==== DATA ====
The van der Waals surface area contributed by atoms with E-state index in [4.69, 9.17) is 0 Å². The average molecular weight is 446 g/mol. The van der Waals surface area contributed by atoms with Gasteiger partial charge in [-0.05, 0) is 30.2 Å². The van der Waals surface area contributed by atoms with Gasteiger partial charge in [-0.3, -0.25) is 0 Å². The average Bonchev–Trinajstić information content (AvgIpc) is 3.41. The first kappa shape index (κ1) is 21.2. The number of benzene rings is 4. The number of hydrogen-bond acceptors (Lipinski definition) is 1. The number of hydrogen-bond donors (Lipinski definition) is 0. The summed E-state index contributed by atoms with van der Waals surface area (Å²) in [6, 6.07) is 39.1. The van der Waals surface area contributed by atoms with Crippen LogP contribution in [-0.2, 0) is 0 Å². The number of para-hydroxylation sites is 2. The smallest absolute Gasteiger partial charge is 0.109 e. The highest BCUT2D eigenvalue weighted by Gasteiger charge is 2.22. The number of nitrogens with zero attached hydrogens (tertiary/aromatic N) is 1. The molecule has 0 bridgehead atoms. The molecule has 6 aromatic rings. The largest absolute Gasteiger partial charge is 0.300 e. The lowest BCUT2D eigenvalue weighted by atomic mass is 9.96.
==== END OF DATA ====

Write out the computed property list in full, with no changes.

The van der Waals surface area contributed by atoms with E-state index in [4.69, 9.17) is 0 Å². The average molecular weight is 446 g/mol. The van der Waals surface area contributed by atoms with Gasteiger partial charge in [-0.05, 0) is 30.2 Å². The van der Waals surface area contributed by atoms with Gasteiger partial charge in [-0.3, -0.25) is 0 Å². The average Bonchev–Trinajstić information content (AvgIpc) is 3.41. The first kappa shape index (κ1) is 21.2. The number of benzene rings is 4. The number of hydrogen-bond acceptors (Lipinski definition) is 1. The number of hydrogen-bond donors (Lipinski definition) is 0. The summed E-state index contributed by atoms with van der Waals surface area (Å²) in [6, 6.07) is 39.1. The van der Waals surface area contributed by atoms with Crippen LogP contribution in [-0.2, 0) is 0 Å². The number of para-hydroxylation sites is 2. The smallest absolute Gasteiger partial charge is 0.109 e. The highest BCUT2D eigenvalue weighted by Gasteiger charge is 2.22. The number of nitrogens with zero attached hydrogens (tertiary/aromatic N) is 1. The molecule has 0 bridgehead atoms. The molecule has 6 aromatic rings. The largest absolute Gasteiger partial charge is 0.300 e. The lowest BCUT2D eigenvalue weighted by atomic mass is 9.96.